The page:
Down but not out

Please note this blog post was published over 12 months ago and so may not include the most up-to-date information, for example where regulation around investing has changed.

Down but not out

Throughout much of 2018, the headlines lambasted the Eurozone, depicting it as an area of economic weakness. This sentiment was felt by investors too who identified an array of country-specific issues and weakening fundamentals within the bloc.

The Eurozone, not to be mistaken for the European Union (EU), represents 19 of the 28 countries that constitute the EU, all of whom have adopted the Euro as their sole legal tender. Aside from this, the major difference between these two entities is that the European Central Bank (ECB), rather than country specific central banks, dictates the monetary policies of its 19 members. Of these members, the largest contributors to economic growth are Germany, France, Italy and Spain respectively.

Over the course of 2018 and early 2019, many of the Eurozone’s members suffered their own individual issues and the region’s major economies were no exception:

• Germany: Weak manufacturing output brought on primarily by a reduction in automobile exports to China
• France: Gilet Jaunes or Yellow Vest riots, declared an ‘economic catastrophe’ by France’s finance minister
• Italy: Technical recession, characterised by two consecutive periods of negative growth
• Spain: Weak retail sales due to high levels of inflation

Given these factors, it was little surprise that the majority of forecasters were sceptical of prospects for the Eurozone.

However, as we continue through 2019, it appears economists’ caution may have been misguided. The latest data stemming from the Eurozone suggest the economy picked up at the start of the year, with GDP accelerating to 0.4% (illustrated in Chart 1), beating analysts’ expectations and reversing the sharp slowdown experienced in the second half of 2018.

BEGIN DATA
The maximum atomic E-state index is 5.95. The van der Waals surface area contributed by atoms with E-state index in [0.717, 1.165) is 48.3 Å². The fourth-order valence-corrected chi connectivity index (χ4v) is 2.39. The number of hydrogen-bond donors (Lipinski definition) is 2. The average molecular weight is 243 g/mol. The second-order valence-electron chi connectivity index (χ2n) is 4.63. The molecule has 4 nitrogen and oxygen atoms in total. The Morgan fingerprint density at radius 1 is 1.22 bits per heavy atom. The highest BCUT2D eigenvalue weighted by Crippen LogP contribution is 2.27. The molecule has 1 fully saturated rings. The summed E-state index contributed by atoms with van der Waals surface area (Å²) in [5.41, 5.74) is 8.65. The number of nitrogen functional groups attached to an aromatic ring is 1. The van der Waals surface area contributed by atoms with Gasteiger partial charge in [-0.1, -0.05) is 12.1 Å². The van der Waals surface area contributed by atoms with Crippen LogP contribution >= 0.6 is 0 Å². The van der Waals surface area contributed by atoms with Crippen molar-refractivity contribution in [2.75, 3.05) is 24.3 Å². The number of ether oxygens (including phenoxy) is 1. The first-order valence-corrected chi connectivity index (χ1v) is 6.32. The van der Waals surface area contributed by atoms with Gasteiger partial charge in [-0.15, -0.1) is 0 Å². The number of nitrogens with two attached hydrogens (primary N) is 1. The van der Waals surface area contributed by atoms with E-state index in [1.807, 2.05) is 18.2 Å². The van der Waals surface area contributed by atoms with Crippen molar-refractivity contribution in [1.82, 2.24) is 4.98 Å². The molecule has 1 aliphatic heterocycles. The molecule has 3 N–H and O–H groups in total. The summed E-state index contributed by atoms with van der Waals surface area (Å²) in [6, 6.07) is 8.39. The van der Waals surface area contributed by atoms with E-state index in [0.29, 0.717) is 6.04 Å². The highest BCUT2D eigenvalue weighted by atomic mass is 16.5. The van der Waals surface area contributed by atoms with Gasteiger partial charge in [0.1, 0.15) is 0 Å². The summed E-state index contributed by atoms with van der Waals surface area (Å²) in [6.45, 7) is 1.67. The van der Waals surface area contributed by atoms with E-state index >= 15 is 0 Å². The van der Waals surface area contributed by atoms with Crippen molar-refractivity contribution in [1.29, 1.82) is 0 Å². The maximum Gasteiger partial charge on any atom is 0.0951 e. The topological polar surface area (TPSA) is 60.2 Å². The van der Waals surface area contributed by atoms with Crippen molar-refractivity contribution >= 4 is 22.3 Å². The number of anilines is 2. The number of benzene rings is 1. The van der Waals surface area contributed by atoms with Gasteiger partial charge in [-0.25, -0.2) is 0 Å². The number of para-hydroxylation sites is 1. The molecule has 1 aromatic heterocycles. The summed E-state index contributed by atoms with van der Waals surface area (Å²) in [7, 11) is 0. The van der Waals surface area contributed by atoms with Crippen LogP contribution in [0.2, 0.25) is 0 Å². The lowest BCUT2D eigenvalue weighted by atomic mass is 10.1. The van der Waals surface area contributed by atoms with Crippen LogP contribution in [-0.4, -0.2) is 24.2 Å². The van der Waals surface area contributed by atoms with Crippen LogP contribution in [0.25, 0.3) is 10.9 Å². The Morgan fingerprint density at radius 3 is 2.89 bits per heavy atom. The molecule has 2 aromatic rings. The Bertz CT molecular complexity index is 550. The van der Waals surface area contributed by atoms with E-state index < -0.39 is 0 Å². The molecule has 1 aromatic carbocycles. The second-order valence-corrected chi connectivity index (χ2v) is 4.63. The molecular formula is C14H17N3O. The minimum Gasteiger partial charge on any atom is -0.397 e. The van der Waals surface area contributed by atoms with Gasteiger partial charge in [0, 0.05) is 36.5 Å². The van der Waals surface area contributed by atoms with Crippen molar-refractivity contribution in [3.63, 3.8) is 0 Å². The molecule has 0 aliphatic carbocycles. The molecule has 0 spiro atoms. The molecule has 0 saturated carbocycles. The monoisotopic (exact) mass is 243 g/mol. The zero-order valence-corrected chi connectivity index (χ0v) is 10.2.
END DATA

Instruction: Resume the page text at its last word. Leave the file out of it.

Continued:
Eurozone GDP Growth

Source: Bloomberg, May 2019

While the four principal economies were key contributors of the Eurozone’s poor performance in 2018, they could well be the reason for its sudden resurgence too. Both Spain and France experienced increases in household consumption whilst Germany’s manufacturing sector saw improvement over the previous month. Moreover, Italy surprised economists, pulling away from recessionary territory with growth surpassing analysts’ expectations.

The outcome of these factors meant that three of Europe’s four major economies reported either an increase in their GDP growth or at least a continuation of growth from the quarter prior, as shown below. Germany’s figures have not yet been released.

France, Italy & Spain’s GDP Growth

Source: Bloomberg, May 2019

In addition to the increase in economic growth, the underlying fundamentals are also showing greater resilience. As shown in Chart 3 recent data from the labour market reported that the Eurozone’s unemployment rate reached 7.7% in March, from a peak of 12.1% in 2013. This figure represented the lowest reading in over a decade.

Eurozone Unemployment Rate

Source: Bloomberg, May 2019

Overall, these factors suggest that the Eurozone has moved away from its darker days and is reviving. However, the ECB aren’t getting carried away just yet, cautioning that, for now, with external uncertainties such as Brexit and trade disputes still lingering, more concrete signs of the nascent recovery are required if confidence in the region’s economy is to be restored.

With investing, your capital is at risk. Investments can fluctuate in value and you may get back less than you invest. Past performance is not a guide to future performance. Tax rules can change at any time. This blog is not personal financial advice.

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